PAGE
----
While I was still recovering from my flare I accepted a VAP position at a university in the Midwest. This was my first job and I was happy to have secured employment just before defending my dissertation. I was also excited about exploring a different part of the country while making the transition from graduate student to faculty member. I was still experiencing symptoms and my blood-work caused my doctors concern. However, I was determined to make the cross-country move in hopes that my position would lead to permanent employment. Very soon after my arrival in the new city, I learned that there was no hope of my position becoming tenure-track. In fact, during my second year of the position, the system to which the university belonged would lose tenure altogether. But, at that moment, I had no knowledge of this and simply focused on being “discreet” and “appropriate.” I was also profoundly influenced by the “keep your cards close to your chest” mentality of the job market. This is what I told myself: “Don’t tell them about your partner. Certainly don’t tell them about your disease. Basically, don’t show that you are a human being living in a capitalist economy where health care is big business and disability = incompetence. Not until you get that tenure-track offer in hand, maybe not even until you get tenure.”

During my two years in the Midwest I made a lot of good friends. Only a few of those people know that I was struggling with health problems almost the entire time that I was there. Why did I reveal my condition to some of them? Because on a couple of occasions I needed practical assistance with my health care, such as transportation to the ER or doctors’ appointments. Otherwise, the secrecy quietly ate away at me, but I still saw it as completely normal. The fact that I did not tell the majority of my friends speaks to some aspects of academic culture that I had internalized. As a junior scholar and contingent faculty member, I felt that my problems were not as important as those of my senior colleagues. The most important problems in academia have to do with research, money and politics. My senior colleagues were already burdened with these problems; I saw them as being stretched thin by their commitments to the university and the field as well as their own challenges of balancing work and life, which for some also included long-distance relationships. Disclosing to these overworked people my health issues, which I wrongfully saw as being deeply personal and not systemic, seemed unprofessional. And, of course, I didn’t want them to see me as a liability or wonder if I was doing my job adequately. In hindsight, I see this as an uncharitable view of my colleagues. But at the time I did not expect the kindness that they would show me. Those who learned of my illness offered to bring me food and go with me to my appointments. A senior colleague fought hard on more than one occasion to extend my position, not knowing anything about my health-related hardships.

Here comes the truly messed up aspect of my attitude during my two VAP positions. A part of me thought that I deserved what was happening to me, drawing illogical connections between what I perceived to be my physical weakness and my weakness as a scholar. Yes, my disease made it harder for me to be a good academic, but wasn’t it also the case that if I had been a better academic, I would not be in the awful position of dealing with disease as a contingent faculty member? If I had finished the top program in my field, published more, networked better, I would be in a tenure-track job, with a lighter teaching load, more job security and a sense of being of value to an institution. This was a vicious cycle that always led to self-blame. Most universities say that community is one of their core values. However, this value is often seriously compromised by academia’s pressure on the faculty to be productive. We, especially in the humanities, where collaboration is discouraged, are supposed to be self-directed and self-reliant; our able-bodiedness is assumed. As a result, we get to take sole credit for our successes or our failures at being cutting-edge or prolific. Managing my chronic illness while teaching 5 days per week made it very difficult for me to maintain a productive research program. But this was my disease, my problem, my fault. At least that’s how I saw things.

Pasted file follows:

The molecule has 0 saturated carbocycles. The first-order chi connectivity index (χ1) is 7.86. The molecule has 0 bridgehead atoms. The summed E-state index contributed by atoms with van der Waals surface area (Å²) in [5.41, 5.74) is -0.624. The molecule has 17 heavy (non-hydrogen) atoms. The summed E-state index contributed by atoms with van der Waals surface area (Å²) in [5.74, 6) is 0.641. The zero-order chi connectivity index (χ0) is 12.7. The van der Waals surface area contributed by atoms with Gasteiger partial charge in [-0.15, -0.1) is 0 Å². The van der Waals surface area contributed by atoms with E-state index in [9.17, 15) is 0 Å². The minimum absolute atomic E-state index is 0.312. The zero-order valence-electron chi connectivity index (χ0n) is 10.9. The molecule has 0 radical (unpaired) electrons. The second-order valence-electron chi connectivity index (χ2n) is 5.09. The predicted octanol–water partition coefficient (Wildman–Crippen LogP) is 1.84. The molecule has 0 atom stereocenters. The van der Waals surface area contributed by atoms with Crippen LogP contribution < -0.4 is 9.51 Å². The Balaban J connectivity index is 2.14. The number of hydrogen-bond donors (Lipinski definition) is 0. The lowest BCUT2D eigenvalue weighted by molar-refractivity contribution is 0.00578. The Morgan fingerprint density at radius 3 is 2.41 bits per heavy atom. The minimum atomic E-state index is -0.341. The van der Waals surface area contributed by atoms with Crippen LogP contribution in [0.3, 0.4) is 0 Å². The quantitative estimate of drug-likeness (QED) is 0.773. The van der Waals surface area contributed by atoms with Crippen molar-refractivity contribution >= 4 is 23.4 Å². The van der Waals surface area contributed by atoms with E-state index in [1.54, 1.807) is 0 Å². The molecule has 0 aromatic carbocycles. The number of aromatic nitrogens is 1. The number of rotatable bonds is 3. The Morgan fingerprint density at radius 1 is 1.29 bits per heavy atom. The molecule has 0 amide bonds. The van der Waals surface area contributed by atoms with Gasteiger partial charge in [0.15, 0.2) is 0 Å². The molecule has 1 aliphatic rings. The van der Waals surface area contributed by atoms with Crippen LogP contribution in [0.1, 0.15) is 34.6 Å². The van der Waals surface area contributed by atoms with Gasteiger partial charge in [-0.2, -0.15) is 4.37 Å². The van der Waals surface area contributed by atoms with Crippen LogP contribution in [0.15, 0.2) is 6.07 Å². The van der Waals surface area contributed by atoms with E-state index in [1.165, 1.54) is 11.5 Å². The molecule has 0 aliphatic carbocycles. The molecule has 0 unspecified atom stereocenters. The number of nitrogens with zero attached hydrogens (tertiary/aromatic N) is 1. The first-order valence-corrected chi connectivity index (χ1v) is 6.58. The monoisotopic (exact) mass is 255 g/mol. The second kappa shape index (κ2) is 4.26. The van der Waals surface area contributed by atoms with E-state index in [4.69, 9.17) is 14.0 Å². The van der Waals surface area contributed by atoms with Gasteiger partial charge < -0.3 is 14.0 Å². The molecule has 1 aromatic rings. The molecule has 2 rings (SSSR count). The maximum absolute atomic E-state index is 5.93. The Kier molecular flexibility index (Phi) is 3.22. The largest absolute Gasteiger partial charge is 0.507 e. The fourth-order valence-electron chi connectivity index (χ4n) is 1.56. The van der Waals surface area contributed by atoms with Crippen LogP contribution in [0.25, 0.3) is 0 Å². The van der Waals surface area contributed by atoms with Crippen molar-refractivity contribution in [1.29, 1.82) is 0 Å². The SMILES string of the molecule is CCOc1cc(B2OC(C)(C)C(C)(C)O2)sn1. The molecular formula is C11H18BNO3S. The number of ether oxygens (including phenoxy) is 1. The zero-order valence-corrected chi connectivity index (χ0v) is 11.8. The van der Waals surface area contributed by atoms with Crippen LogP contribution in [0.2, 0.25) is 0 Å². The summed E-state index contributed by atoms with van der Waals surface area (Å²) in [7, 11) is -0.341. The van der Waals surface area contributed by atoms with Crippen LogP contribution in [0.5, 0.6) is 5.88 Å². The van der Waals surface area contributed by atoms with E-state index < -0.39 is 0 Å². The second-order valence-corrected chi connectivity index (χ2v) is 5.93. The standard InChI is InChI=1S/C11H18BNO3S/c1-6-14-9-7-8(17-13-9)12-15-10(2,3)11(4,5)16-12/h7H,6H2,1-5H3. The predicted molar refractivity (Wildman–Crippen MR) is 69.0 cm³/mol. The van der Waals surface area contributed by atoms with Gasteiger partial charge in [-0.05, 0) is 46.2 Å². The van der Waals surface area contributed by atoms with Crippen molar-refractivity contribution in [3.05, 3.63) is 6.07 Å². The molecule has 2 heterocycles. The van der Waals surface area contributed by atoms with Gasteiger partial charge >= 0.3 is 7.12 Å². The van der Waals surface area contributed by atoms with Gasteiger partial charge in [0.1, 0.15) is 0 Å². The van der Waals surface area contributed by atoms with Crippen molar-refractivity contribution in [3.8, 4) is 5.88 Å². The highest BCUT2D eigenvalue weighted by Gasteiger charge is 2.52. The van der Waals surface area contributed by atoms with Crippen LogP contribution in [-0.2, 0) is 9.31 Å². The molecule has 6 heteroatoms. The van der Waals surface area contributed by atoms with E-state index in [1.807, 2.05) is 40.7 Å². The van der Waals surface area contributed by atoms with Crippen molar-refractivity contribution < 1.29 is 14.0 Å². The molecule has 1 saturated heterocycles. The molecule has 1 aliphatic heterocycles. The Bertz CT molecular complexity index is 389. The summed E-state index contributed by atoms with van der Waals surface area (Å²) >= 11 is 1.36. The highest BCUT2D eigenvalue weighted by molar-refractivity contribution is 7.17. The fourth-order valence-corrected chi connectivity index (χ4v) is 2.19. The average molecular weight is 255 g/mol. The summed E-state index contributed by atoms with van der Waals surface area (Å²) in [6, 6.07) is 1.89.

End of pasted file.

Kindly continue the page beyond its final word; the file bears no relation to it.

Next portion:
In addition to the emotional worries, I dealt with the practical disadvantages that come with temporary employment and long-distance relationships. When I first arrived in the Midwest I found myself once again without health insurance, though thankfully for a limited period of time. The insurance provided by the university kicked in after the start of classes. However, I had to come to town well before that to move into my new apartment and get to know my new workplace. After the insurance became active, I still had no idea how to use it. I was new to the PPO system and had no actual information about my plan (not even my ID number) for about a month because the university took so long to process the benefits of new and contingent faculty. A month doesn’t sound like long, but with a chronic illness, it can be damaging. That’s how I ended up in the emergency room without proof of insurance or knowledge about whether the hospital was in my network.

One of the difficulties of having a chronic illness and changing jobs and locations is “starting up” – finding new doctors, locating the nearest urgent care and ER facility, learning about the insurance plan, transferring  medical records. Because I was in a long-distance relationship, I had the added hardship of working in one part of the country and then spending summer and winter breaks in a different part of the country. For winter breaks, when I actually had a flexible schedule, I avoided going to the doctor to avoid out-of-network fees. For summers, I would transfer to my partner’s insurance. We did this several times. I had doctors back home and in the Midwest and they did not communicate effectively. When one would fax over medical records, the other wouldn’t receive them. Somehow this happened almost every time.